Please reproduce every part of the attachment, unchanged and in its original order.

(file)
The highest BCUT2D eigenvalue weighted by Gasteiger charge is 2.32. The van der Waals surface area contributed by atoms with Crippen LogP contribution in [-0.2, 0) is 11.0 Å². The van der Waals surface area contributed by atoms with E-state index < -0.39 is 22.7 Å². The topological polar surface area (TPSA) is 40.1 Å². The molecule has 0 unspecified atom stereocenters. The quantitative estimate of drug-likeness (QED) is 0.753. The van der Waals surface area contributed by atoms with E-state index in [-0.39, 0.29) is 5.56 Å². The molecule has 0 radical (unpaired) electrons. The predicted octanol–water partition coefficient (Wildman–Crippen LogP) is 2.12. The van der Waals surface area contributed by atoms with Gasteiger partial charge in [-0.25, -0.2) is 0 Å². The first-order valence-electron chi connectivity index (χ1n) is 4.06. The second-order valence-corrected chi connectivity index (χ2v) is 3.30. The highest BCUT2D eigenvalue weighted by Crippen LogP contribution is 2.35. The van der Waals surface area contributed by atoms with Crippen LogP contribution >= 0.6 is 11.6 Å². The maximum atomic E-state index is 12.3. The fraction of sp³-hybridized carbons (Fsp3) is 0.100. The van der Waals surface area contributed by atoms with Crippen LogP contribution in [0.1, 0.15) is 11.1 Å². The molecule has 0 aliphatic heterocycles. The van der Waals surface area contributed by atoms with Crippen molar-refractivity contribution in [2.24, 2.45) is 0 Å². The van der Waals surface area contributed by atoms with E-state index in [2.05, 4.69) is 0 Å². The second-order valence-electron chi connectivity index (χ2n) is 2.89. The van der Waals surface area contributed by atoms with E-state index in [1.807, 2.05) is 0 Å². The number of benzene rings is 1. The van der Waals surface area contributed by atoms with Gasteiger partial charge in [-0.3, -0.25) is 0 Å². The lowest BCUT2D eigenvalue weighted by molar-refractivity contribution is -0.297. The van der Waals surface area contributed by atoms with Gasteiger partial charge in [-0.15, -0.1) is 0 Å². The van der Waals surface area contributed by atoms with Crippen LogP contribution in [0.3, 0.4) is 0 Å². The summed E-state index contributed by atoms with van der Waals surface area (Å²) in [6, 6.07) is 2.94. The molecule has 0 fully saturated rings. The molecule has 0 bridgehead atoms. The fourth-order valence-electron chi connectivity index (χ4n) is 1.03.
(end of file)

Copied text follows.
The highest BCUT2D eigenvalue weighted by Gasteiger charge is 2.32. The van der Waals surface area contributed by atoms with Crippen LogP contribution in [-0.2, 0) is 11.0 Å². The van der Waals surface area contributed by atoms with E-state index < -0.39 is 22.7 Å². The topological polar surface area (TPSA) is 40.1 Å². The molecule has 0 unspecified atom stereocenters. The quantitative estimate of drug-likeness (QED) is 0.753. The van der Waals surface area contributed by atoms with E-state index in [-0.39, 0.29) is 5.56 Å². The molecule has 0 radical (unpaired) electrons. The predicted octanol–water partition coefficient (Wildman–Crippen LogP) is 2.12. The van der Waals surface area contributed by atoms with Gasteiger partial charge in [-0.25, -0.2) is 0 Å². The first-order valence-electron chi connectivity index (χ1n) is 4.06. The second-order valence-corrected chi connectivity index (χ2v) is 3.30. The highest BCUT2D eigenvalue weighted by Crippen LogP contribution is 2.35. The van der Waals surface area contributed by atoms with Crippen LogP contribution >= 0.6 is 11.6 Å². The maximum atomic E-state index is 12.3. The fraction of sp³-hybridized carbons (Fsp3) is 0.100. The van der Waals surface area contributed by atoms with Crippen LogP contribution in [0.1, 0.15) is 11.1 Å². The molecule has 0 aliphatic heterocycles. The van der Waals surface area contributed by atoms with Crippen molar-refractivity contribution in [2.24, 2.45) is 0 Å². The van der Waals surface area contributed by atoms with E-state index in [2.05, 4.69) is 0 Å². The second-order valence-electron chi connectivity index (χ2n) is 2.89. The van der Waals surface area contributed by atoms with E-state index in [1.807, 2.05) is 0 Å². The number of benzene rings is 1. The van der Waals surface area contributed by atoms with Gasteiger partial charge in [-0.3, -0.25) is 0 Å². The lowest BCUT2D eigenvalue weighted by molar-refractivity contribution is -0.297. The van der Waals surface area contributed by atoms with Gasteiger partial charge in [-0.15, -0.1) is 0 Å². The van der Waals surface area contributed by atoms with Crippen LogP contribution in [0.3, 0.4) is 0 Å². The summed E-state index contributed by atoms with van der Waals surface area (Å²) in [6, 6.07) is 2.94. The molecule has 0 fully saturated rings. The molecule has 0 bridgehead atoms. The fourth-order valence-electron chi connectivity index (χ4n) is 1.03.